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Monday 11 April 2011

Red, Blue, or Orange? Part 3

The Canadian New Democratic Party, or NDP, have recently released their platform document and it appears to be much more of a lean, mean approach in comparison to to the other two major parties platforms. At 28 pages it is by far the shortest and contains very little in terms of flowery discussion and gets down to the the promises.(You know, the ones they will not have to follow through on)

A read through their platform indicates that they are not only streamlining but also taking a more holistic approach. They have major categories including climate change, economy and healthcare but nothing specifically dedicated to community, let alone rural issues. A search of the document reveals only one use of the word "rural." This makes it a little more complicated for comparison purposes but could mean that the approach is inclusive and not divisive.

Unfortunately the document doesn't really discuss many issues directly related to rural communities, but below is a sampling of the most "rural-relevant" headings from the NDP platform.

Investing in more family Doctors and Nurses
The Need in NL: More Doctors and Nurses!
The Promise: 1,200 new doctors over the next 10 years, adding 6,000 new training spaces for nurses over six years and substantially increasing the number of training spaces for other health professionals.

Expanding Care for seniors
The Need in NL: This is a huge issue for NL and especially for rural NL where the vast majority of the population are middle aged or older. The increase in the average age of residents has significant impacts on the ability of all governments to deliver services in rural areas.
The Promise: Includes1: Federal home care  and long term care transfers. 2: Double the Home Adaption for Senior's Independence Program.(See here) 3: Introduce a new program of forgivable loans, up to $35,000, to help renovate homes so that people can take care of aging parents in their homes. 

Investing in our shared cultural heritage
The Need in NL: We are in serious need of some additional programs that will continue the traditional knowledge and culture in younger people.
The Promise: Items including: Tax breaks for artists, matching grants for museums, historic buildings and lighthouses, Tax incentives for building preservation, increased support for CBC specifically for local programming.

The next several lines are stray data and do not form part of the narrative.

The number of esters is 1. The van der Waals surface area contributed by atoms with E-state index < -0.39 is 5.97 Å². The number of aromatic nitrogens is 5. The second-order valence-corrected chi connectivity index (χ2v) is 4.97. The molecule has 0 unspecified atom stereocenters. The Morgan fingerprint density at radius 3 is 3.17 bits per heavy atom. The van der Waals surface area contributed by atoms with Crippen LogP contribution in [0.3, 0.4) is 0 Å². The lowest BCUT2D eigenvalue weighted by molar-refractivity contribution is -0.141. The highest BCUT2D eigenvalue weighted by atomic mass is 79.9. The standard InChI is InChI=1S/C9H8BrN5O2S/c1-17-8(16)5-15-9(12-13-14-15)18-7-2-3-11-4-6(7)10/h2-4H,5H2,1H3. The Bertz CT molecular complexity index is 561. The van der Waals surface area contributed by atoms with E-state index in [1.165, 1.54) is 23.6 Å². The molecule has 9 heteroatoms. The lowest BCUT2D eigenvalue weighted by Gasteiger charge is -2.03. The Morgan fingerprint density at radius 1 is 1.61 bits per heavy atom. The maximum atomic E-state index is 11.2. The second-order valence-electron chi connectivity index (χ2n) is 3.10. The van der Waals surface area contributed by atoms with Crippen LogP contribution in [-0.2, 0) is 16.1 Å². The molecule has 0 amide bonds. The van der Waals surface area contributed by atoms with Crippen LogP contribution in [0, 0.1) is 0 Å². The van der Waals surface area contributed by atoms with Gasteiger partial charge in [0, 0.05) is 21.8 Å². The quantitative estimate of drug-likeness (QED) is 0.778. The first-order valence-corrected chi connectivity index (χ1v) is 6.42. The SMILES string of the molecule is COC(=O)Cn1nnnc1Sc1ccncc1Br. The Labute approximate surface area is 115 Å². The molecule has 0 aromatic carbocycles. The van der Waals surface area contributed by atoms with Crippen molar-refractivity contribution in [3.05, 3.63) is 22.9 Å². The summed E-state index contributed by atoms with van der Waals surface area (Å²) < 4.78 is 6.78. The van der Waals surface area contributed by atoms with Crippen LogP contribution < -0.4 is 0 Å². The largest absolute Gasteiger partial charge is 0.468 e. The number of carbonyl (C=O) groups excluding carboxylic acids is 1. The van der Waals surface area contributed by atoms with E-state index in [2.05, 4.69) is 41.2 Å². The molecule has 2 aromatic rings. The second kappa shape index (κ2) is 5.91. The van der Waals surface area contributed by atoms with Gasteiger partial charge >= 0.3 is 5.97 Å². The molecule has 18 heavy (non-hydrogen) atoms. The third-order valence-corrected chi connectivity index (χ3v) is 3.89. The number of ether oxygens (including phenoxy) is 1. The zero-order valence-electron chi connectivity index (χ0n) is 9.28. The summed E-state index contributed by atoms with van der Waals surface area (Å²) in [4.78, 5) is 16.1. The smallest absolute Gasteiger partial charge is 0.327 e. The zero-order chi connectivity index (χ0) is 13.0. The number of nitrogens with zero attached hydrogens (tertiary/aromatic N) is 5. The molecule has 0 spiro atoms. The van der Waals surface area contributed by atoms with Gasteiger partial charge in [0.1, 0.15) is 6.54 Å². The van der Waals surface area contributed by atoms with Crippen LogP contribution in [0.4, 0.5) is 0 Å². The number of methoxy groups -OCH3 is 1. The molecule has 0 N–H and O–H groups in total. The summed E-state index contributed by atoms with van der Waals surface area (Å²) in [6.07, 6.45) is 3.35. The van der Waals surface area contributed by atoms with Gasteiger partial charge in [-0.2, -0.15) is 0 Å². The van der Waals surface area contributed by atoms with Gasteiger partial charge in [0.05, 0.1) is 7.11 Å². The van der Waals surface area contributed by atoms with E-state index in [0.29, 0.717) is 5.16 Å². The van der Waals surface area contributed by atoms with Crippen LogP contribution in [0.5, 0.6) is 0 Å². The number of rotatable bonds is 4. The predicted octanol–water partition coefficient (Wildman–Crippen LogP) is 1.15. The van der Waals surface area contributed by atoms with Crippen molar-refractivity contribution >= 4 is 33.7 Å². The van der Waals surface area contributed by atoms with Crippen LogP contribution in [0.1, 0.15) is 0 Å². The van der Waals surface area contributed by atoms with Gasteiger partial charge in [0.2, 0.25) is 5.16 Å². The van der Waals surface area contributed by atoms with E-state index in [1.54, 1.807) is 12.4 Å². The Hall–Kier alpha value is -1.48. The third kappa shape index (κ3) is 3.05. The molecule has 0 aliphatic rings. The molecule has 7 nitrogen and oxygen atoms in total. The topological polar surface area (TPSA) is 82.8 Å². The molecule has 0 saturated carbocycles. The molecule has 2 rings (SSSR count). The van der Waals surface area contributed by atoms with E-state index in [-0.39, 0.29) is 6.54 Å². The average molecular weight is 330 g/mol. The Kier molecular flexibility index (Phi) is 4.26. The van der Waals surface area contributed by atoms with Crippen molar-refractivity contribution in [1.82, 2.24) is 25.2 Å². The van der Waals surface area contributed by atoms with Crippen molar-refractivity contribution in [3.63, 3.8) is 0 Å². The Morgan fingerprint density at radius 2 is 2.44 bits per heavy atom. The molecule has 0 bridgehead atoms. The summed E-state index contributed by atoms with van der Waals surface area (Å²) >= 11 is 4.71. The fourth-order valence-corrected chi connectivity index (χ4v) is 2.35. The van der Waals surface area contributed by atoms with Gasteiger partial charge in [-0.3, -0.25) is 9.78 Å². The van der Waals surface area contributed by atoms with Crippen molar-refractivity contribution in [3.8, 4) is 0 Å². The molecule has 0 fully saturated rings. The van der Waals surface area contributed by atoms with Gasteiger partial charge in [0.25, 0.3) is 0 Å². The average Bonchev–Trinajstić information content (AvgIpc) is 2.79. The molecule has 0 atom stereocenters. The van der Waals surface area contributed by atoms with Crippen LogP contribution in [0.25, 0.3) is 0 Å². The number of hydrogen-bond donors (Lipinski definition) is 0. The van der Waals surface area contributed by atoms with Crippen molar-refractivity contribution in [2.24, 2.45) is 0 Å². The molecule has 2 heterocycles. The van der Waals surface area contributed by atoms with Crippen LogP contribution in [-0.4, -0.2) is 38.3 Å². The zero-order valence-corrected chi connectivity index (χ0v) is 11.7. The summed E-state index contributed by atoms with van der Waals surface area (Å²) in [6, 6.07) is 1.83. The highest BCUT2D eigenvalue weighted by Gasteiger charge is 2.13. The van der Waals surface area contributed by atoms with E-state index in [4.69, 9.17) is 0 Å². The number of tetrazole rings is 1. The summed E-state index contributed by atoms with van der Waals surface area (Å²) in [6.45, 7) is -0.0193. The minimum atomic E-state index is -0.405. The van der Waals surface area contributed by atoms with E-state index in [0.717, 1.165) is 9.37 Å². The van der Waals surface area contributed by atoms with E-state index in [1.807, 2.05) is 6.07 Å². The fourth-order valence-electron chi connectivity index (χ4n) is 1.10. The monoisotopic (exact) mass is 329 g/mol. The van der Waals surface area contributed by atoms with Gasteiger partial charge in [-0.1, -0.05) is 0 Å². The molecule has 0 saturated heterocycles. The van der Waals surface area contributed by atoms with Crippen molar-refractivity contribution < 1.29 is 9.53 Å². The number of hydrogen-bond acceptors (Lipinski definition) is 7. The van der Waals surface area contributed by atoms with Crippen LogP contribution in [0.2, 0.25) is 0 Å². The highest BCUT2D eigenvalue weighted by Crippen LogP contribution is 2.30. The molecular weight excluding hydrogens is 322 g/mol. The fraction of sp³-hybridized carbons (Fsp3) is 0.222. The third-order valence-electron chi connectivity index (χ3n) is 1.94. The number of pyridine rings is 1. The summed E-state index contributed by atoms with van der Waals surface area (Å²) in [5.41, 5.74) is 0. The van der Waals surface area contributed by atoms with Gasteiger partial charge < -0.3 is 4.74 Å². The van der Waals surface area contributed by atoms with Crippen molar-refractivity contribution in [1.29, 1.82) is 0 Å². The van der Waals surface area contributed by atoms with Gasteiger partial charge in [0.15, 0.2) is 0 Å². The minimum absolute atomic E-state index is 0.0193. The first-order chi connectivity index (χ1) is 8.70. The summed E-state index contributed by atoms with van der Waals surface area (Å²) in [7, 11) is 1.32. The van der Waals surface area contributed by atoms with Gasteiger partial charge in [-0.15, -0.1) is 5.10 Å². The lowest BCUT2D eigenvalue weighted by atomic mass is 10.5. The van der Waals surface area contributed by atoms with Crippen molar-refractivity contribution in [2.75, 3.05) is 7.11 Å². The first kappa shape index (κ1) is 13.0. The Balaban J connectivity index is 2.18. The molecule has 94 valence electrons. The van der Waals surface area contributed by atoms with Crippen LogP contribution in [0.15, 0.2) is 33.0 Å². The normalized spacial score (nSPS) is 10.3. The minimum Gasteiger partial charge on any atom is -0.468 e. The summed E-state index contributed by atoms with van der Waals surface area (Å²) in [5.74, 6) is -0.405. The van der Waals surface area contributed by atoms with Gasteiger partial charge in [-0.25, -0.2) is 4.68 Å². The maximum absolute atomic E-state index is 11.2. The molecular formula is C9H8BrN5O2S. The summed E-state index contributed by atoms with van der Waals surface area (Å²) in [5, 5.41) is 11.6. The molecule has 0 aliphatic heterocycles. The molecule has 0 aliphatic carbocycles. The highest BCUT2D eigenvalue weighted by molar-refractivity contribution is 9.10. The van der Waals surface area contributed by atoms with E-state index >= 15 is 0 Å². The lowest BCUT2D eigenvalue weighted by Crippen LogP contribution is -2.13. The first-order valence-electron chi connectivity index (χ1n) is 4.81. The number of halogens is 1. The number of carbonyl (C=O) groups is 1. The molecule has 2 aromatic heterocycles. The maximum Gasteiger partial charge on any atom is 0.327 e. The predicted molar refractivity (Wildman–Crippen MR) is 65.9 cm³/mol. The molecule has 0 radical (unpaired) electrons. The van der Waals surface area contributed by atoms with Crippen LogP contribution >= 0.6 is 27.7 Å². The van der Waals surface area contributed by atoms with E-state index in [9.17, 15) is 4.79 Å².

Protecting the family farm (and food safety)
The Need in NL: Additional supports to ensure local farms are viable, safe and providing local products to local markets.
The Promise: Farming mentorship program, 200 new food inspectors, new business risk management programs.

Recognizing local Heros
The Need in NL: Support for volunteers who keep rural communities alive.
The Promise: Service based volunteer firefighters tax credit, establish a "hero's benefit" for families who loose a family member who is a firefighter or police officer in the line of duty.

Ensuring all Canadians have access to broadband and a robust digital economy
The Need in NL: High speed internet access is vital to small businesses in rural areas. NL is still a long way from being able to offer high speed to all communities.
The Promise: All Canadians will have access to high speed internet. Eliminate usage based billing. 

Fair treatment for the provinces
The Need in NL: Support in establishing ownership of the resources that belong to NL: Fishery, mineral, oil and gas. And a fair Federal transfer system that consider the rural nature of NL.
The Promise: Money for Quebec, no repayment for BC, both with regard to HST/GST.

So, while the NDP do appear to recognize some of the rural issues, they are grouped with all other issues. There is specific mention of support for the Lower Churchill project and bringing that power to Nova Scotia, but that is an issue that requires and entirely different post!

All things considered, each of the 3 major national parties do show some understanding of the issues faced by rural canadians but it really only at a cursory level, at least when it comes to their policy platforms. But then again according to Stats Canada reports that a mere 20% of Canadians live in rural areas.  The big 3 will certainly want to court the urban vote if they expect to get elected. And that won't leave many promises for the rural folks...

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